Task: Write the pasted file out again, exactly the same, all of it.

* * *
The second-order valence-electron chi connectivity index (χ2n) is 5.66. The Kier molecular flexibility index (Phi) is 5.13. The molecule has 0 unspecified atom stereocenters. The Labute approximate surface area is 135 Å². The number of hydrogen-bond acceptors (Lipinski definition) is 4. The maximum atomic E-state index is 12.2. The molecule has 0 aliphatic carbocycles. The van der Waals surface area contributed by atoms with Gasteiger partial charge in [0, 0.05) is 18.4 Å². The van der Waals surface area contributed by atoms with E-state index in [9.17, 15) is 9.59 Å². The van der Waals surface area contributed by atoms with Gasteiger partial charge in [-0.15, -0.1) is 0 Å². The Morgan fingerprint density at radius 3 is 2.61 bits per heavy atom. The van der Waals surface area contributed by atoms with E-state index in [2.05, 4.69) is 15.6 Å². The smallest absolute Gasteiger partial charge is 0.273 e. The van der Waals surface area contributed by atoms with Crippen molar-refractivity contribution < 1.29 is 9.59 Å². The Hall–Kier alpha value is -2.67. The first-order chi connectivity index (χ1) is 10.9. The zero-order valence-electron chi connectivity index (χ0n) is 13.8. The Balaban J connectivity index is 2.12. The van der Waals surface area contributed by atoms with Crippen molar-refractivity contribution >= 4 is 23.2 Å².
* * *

The second-order valence-electron chi connectivity index (χ2n) is 5.66. The Kier molecular flexibility index (Phi) is 5.13. The molecule has 0 unspecified atom stereocenters. The Labute approximate surface area is 135 Å². The number of hydrogen-bond acceptors (Lipinski definition) is 4. The maximum atomic E-state index is 12.2. The molecule has 0 aliphatic carbocycles. The van der Waals surface area contributed by atoms with Gasteiger partial charge in [0, 0.05) is 18.4 Å². The van der Waals surface area contributed by atoms with E-state index in [9.17, 15) is 9.59 Å². The van der Waals surface area contributed by atoms with Gasteiger partial charge in [-0.15, -0.1) is 0 Å². The Morgan fingerprint density at radius 3 is 2.61 bits per heavy atom. The van der Waals surface area contributed by atoms with E-state index in [2.05, 4.69) is 15.6 Å². The smallest absolute Gasteiger partial charge is 0.273 e. The van der Waals surface area contributed by atoms with Crippen molar-refractivity contribution < 1.29 is 9.59 Å². The Hall–Kier alpha value is -2.67. The first-order chi connectivity index (χ1) is 10.9. The zero-order valence-electron chi connectivity index (χ0n) is 13.8. The Balaban J connectivity index is 2.12. The van der Waals surface area contributed by atoms with Crippen molar-refractivity contribution >= 4 is 23.2 Å².